A new year hasn’t taken the heat out of Auckland’s property market, with a three-bedroom townhouse next to a busy motorway selling for almost $1 million in the first Saturday auction of 2021.
The 76sq m, two-level, modernised townhouse is one of several in a School Rd, Kingsland, gated complex which include private outdoor space and a communal lawn area set under towering palms next to the Northwestern Motorway.
It sold at its pre-auction offer of $970,000, with none of the more than two dozen, mostly young couples, at the auction making a higher bid. The home, originally built in the late 1980s as accommodation for immigrants from the Cook Islands, has a government valuation of $760,000.
The buyers, Auckland couple Elaine Chen and Patrick Gibbs, did the right thing by moving fast, Ray White Kingsland business owner and salesman Tim Hawes told the Herald.
The townhouse was put on the market a week ago and had 200 potential buyers through last weekend.
“They’ve moved quickly, they’ve obviously spent some time being frustrated in the market.”
REINZ data showed Auckland median house prices hit $1m for the first time in October last year, with the Covid-19 pandemic and associated social and economic impacts having no effect on the rise of house prices in our largest city.
Hawes expected high demand – which was mostly coming from wannabe owner occupiers – to continue.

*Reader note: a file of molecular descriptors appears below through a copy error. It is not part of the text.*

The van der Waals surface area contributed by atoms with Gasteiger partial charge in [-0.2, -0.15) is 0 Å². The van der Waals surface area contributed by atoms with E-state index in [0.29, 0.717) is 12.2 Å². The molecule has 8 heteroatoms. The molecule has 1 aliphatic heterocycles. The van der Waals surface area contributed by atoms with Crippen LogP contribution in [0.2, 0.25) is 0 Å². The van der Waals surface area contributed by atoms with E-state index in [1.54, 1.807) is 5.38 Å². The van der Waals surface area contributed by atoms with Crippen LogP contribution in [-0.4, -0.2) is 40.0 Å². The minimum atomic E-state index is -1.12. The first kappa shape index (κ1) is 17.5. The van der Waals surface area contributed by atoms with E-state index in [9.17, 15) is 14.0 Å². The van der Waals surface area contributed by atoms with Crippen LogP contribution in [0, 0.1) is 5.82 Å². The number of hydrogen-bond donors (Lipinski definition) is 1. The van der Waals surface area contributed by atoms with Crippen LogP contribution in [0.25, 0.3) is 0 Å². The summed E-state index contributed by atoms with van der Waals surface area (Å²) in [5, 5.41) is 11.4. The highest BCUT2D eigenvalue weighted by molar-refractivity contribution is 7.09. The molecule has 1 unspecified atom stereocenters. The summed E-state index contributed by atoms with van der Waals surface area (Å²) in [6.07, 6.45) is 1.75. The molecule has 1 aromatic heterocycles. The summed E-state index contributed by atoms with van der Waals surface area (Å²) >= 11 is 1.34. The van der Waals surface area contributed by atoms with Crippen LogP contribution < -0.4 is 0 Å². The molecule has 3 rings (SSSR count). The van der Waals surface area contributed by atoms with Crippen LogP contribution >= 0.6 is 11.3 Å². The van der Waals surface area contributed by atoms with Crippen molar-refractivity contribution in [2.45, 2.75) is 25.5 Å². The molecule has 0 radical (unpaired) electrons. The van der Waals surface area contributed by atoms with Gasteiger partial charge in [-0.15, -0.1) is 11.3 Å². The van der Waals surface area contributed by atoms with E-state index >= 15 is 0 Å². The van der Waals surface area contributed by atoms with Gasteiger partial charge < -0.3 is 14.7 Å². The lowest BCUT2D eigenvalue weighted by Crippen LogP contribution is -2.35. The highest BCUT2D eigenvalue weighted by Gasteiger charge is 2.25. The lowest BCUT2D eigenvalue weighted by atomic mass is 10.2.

“There’s no drivers for change. We’re seeing a lot of people – we’ve seen that with our open home numbers – the interest rates are not going up anytime soon, we’ll eventually see more and more people coming back from overseas, so the pressures are going to continue.
“We simply don’t have enough supply of the properties that people want.”
Chen and Gibbs, who are aged in their 30s, own a central city apartment but wanted a home they could raise a future family in. They will keep their apartment and rent it out.
They’d been trying to buy a new home since May last year and had many disappointments, Gibbs, an engineer, said.
Two previous pre-auction offers had been beaten at auction, they’d been out-bid at other auctions and one sale had fallen through after problems were discovered with the plaster cladding.
“We’re surprised, [given] all the other experiences we’ve had. There’s always someone else … it’s been the full rollercoaster.”
The hardest part had been missing out when they’d made previous pre-auction offers, and allowed themselves to imagine their future in a home that once the auction began it soon became clear would not become theirs.
“The first time you go to an auction it just takes your breath away. Everyone gets swept up in it.
“[One we missed out on] went up $100,000 in about a minute, before we’d even caught our breath.”
Afterwards, they’d have to go back to work and keep a brave face, Chen, an urban designer, said.
“And all you’d want to do is go to the bathroom and cry.”
Another couple in their 30s at the auction told the Herald they had also been trying to buy a home, their first, since last year.
“With lockdown, it’s been erratic. We’re resuming the search in force now, but there’s not a lot in the market at this time of year,” the woman, who did not want to be named, said.
“We’ve given up trying to time the market.”
They had a top budget of $1m and were prepared to spend it “for the right place”, which she did not think the School Rd property was.
“We’re trying to stay optimistic.”
They’d watched as Gibbs and Chen embraced when the auctioneer declared the home theirs, she said.
“It’s heartwarming that they’ve found their forever home. Hopefully that’s us soon too.”
Source: Read Full Article